Strepsiptera

The strepsiptera are a small (~300 species) order of insects. All of them are parasites in other insects; their hosts include bees, wasps, silverfish, cockroaches, and bugs. There are nine families:

  • Mengenillidae
  • Mengeidae
  • Stylopidae
  • Bohartillidae
  • Corioxenidae
  • Halictophagidae
  • Callipharixenidae
  • Elenchidae
  • Myrmecolacidae

Male Strepsiptera have wings, legs, eyes, and antennae, and look like ordinary insects, though they generally have no useful mouthparts. Females never leave their hosts, except in the Mengenillidae, and have no wings.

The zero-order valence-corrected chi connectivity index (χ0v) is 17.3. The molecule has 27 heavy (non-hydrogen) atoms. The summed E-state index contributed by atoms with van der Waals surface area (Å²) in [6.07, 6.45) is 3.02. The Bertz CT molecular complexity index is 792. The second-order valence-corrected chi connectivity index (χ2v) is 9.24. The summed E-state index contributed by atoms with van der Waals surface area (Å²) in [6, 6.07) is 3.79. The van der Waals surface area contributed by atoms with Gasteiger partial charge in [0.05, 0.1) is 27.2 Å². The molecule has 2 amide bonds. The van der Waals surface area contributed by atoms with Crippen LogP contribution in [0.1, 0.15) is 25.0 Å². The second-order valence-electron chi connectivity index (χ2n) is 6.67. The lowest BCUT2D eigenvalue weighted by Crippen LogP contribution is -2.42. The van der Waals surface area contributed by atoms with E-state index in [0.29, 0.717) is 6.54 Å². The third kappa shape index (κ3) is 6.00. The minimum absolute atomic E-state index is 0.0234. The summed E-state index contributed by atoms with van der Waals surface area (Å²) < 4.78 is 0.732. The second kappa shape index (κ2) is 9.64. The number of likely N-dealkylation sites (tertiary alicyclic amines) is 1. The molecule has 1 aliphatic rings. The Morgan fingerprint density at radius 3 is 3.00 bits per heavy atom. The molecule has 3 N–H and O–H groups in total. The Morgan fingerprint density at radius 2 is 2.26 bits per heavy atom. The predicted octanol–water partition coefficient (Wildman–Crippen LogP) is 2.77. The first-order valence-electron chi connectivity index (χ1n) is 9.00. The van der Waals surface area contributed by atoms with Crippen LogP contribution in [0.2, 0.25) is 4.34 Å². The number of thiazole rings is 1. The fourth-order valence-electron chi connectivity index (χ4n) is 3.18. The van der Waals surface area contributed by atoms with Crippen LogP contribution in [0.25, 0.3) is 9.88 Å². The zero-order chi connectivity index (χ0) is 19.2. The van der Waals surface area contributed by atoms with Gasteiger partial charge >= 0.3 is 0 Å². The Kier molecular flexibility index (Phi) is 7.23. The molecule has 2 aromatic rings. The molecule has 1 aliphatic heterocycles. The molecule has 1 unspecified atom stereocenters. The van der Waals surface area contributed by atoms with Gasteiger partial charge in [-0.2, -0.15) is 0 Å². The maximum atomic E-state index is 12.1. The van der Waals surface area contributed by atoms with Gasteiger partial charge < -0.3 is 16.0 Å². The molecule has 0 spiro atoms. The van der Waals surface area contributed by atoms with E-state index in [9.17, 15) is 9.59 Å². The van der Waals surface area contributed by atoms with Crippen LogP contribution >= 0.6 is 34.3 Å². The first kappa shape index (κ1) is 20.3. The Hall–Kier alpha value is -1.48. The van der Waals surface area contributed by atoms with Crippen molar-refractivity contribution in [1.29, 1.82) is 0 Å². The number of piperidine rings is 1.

Strepsipteran eyes are unlike those of any other insect. Instead of hundreds of ommatidia, each of which sees one pixel, they consist of a few dozen lenses each with its own retina.

The order is named for the hind wings, which are held at a twisted angle when at rest. The forewings are reduced to halteres.

Strepsiptera present an enigma to taxonomists. Some believe they are the sister group to the beetle families Meloidae and Rhipiphoridae, which have similar parasitic development and forewing reduction; some say they are the sister group to the beetles; some say they are the sister group to the flies, which have hindwing halteres.

External link: http://www.strepsiptera.uni-rostock.de/e/strepsiptera.html


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